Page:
By Jeremy Samuel Faust
We learned Thursday that Prince died of an opioid overdose—specifically from fentanyl, a synthetic opioid often prescribed to people who have built up a tolerance to oral opioids. (Fentanyl is more potent than powerful drugs like OxyContin and is most commonly administered via a patch.) While the toxicology report has not yet been made public—and may never be—it’s possible that Prince, who had a reputation for living substance-free but also suffered from debilitating hip and knee pain, got his drugs from his doctor, not a dealer. Why would the legendary recording artist have been prescribed a drug that put his life at risk?
There’s no question that opioids are effective at managing certain types of pain. But American medicine has become far too reliant on the potentially dangerous drugs for the wrong reasons. About 15 years ago, hospital watchdog groups grew concerned that physicians were not taking pain management seriously enough. The solution to this perceived epidemic of pain in the early 2000s was opioids. These strong painkillers became the drug of choice as ibuprofen (the active ingredient in Advil, Motrin, and similar products) had fallen out of favor thanks to overblown concerns about the risks of internal bleeding.
Around the same time, pharmaceutical companies noticed a now infamous study from 1986 suggesting that opioids were less addictive than previously thought. The author of that paper has since publicly recanted its conclusions, calling the sample size of 38 individuals too small. But pharmaceutical companies used this small, now roundly debunked study to convince professional medical organizations, and eventually hospital regulators, that it was safe to give opioids to more patients. Since the early 1990s, the annual number of opioid prescriptions has tripled. Opioid overdose deaths have quadrupled. Today, Americans consume 80 percent of the world’s (legal) opioids, despite accounting for less than 5 percent of the world population.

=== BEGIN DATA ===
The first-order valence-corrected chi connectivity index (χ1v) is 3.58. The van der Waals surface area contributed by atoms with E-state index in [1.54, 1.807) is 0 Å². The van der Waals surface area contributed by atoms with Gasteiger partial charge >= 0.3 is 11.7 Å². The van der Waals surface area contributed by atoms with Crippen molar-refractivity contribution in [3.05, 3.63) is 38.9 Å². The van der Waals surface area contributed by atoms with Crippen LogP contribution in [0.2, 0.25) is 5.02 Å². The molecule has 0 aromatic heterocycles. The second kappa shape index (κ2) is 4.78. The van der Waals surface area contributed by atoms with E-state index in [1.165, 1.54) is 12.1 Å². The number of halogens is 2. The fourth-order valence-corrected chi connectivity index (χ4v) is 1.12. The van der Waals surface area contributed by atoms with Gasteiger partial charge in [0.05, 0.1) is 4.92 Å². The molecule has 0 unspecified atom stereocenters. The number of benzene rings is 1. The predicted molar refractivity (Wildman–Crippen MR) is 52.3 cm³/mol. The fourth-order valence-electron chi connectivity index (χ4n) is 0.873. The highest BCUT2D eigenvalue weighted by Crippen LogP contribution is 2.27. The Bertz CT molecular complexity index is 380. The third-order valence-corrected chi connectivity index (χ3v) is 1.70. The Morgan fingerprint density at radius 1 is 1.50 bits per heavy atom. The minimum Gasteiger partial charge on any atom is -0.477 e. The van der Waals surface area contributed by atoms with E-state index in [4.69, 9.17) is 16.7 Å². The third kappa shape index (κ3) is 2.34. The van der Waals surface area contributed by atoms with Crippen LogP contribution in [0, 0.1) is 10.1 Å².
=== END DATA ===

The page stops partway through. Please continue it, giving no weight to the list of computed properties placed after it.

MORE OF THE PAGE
There’s no single villain in this story. Our dangerous embrace of opioids was the result of the entire medical establishment—including governmental, nonprofit, and pharmaceutical organizations—searching for an answer to the problem of pain. That problem is real: Managing pain, specifically chronic pain, is an essential part of any doctor’s practice. It is terrible to see people suffer and whenever possible and prudent, pain should be treated. And some of the players in this story were driven by real concern for patients’ quality of life. But others, specifically the manufacturers, were driven by crasser motives: the realization that they could make a fortune by pushing for wider use of prescription opioids.
Continue reading by clicking the name of the source below.